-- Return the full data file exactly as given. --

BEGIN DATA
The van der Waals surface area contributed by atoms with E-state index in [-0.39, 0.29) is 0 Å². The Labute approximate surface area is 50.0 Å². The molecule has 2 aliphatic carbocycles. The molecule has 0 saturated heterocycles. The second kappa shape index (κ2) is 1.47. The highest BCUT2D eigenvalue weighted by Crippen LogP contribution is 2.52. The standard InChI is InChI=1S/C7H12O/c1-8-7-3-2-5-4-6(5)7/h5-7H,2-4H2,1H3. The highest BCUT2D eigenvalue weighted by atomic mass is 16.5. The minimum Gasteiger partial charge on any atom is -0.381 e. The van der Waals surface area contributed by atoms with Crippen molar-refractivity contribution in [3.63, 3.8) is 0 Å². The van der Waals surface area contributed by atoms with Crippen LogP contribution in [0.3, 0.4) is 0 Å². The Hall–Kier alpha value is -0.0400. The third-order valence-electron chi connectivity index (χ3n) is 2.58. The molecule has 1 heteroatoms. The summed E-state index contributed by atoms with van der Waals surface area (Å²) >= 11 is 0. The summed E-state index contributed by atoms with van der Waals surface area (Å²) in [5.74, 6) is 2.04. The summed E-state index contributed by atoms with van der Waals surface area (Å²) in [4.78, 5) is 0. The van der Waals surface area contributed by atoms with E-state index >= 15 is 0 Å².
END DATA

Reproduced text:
The van der Waals surface area contributed by atoms with E-state index in [-0.39, 0.29) is 0 Å². The Labute approximate surface area is 50.0 Å². The molecule has 2 aliphatic carbocycles. The molecule has 0 saturated heterocycles. The second kappa shape index (κ2) is 1.47. The highest BCUT2D eigenvalue weighted by Crippen LogP contribution is 2.52. The standard InChI is InChI=1S/C7H12O/c1-8-7-3-2-5-4-6(5)7/h5-7H,2-4H2,1H3. The highest BCUT2D eigenvalue weighted by atomic mass is 16.5. The minimum Gasteiger partial charge on any atom is -0.381 e. The van der Waals surface area contributed by atoms with Crippen molar-refractivity contribution in [3.63, 3.8) is 0 Å². The van der Waals surface area contributed by atoms with Crippen LogP contribution in [0.3, 0.4) is 0 Å². The Hall–Kier alpha value is -0.0400. The third-order valence-electron chi connectivity index (χ3n) is 2.58. The molecule has 1 heteroatoms. The summed E-state index contributed by atoms with van der Waals surface area (Å²) >= 11 is 0. The summed E-state index contributed by atoms with van der Waals surface area (Å²) in [5.74, 6) is 2.04. The summed E-state index contributed by atoms with van der Waals surface area (Å²) in [4.78, 5) is 0. The van der Waals surface area contributed by atoms with E-state index >= 15 is 0 Å².